Last month, Representative Diana DeGette (D-CO) and Senator Brian Schatz (D-HI) introduced companion bills (H.R. 2411/S. 1258) in the House and Senate to raise the legal age of purchasing tobacco to 21. ASCO has endorsed this legislation as a part of its ongoing commitment to policies that reduced the prevalence of tobacco use and occurrence of cancer and other smoking-caused diseases.
As of May 1, 2019, twelve states – Arkansas, California, Delaware, Illinois, New Jersey, Massachusetts, Oregon, Hawaii, Maine, Utah, Washington and Virginia– have raised the tobacco sale age to 21, along with at least 450 localities in over 25 states and territories. Raising the legal age to purchase tobacco products to 21 has proven successful at reducing youth tobacco use¹. A 2015 report from the Institute of Medicine predicted that raising the minimum age for the sale of tobacco products to 21 would, over time, reduce the smoking rate by about 12 percent. It would reduce smoking-related deaths by 10 percent. After Needham, Massachusetts enacted the nation’s first Tobacco 21 law in 2015, smoking rates decreased by 47% —a rate three times as much seen in towns surrounding Needham1,2. Additionally, the year following Tobacco 21 implementation in Chicago, the city saw a 36% decrease in 18-20-year olds that reported currently smoking cigarettes3.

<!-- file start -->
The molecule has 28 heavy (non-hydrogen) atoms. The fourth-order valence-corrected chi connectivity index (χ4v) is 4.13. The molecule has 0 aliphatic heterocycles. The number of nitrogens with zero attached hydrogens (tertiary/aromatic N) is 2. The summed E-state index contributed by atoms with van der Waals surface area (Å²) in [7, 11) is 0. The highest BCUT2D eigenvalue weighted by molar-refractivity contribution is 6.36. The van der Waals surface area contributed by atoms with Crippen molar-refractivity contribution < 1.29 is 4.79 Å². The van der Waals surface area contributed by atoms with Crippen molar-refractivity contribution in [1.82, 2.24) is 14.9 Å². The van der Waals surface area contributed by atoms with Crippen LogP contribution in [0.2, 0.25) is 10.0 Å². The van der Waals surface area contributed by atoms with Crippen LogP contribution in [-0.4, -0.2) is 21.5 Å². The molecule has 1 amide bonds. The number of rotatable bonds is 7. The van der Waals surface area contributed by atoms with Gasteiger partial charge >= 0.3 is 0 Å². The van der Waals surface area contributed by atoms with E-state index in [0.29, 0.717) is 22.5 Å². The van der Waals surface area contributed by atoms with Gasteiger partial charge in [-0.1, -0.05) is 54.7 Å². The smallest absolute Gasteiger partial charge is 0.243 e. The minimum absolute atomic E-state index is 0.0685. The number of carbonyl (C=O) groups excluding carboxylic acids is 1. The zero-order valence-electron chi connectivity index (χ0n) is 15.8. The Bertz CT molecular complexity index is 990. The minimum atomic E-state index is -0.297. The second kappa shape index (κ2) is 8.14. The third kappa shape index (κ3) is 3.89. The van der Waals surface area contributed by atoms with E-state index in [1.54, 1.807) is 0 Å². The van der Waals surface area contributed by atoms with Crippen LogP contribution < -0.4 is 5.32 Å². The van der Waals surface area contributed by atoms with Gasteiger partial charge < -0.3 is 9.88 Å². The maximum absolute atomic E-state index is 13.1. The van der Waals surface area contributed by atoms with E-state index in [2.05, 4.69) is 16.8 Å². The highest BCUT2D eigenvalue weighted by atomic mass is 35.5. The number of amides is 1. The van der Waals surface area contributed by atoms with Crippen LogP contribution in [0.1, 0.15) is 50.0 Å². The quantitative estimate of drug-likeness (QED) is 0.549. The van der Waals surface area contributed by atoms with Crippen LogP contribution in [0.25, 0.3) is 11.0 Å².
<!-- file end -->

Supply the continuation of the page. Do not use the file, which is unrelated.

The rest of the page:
In addition to legislative efforts, Senate Majority Leader Mitch McConnell (R-KY) has stated that raising the legal age of purchasing tobacco to 21 years old is a priority for him this year. ASCO and the greater tobacco control community have agreed to support clean Tobacco 21 bills at this time and work with Congress as these efforts move forward.
In addition to these federal efforts, the Society has partnered with several state societies on legislation to raise the legal age of the purchase and consumption. This year, ASCO also weighed in on the enactment of Tobacco-21 legislation and the widespread use of tobacco use among youth with a letter to the Centers for Disease Control and Prevention (CDC) Department of Health and Human Services (HHS).
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- Schneider, Shari Kessel, et al. "Community reductions in youth smoking after raising the minimum tobacco sales age to 21." Tobacco control 25.3 (2016): 355-359.
- Jonathan P. Winickoff, et al. “Retail Impact of Raising Tobacco Sales Age to 21 Years” American Journal of Public Health 104 (2014) e18_e21, https://doi.org/10.2105/AJPH.2014.302174
- Healthy Chicago Data Brief 2017 Youth Tobacco Use. (n.d.). Chicago, IL: Chicago Department of Public Health. https://www.chicago.gov/content/dam/city/depts/cdph/tobacco_alchohol_and_drug_abuse/DataBrief-YouthTobaccoUse2018.pdf.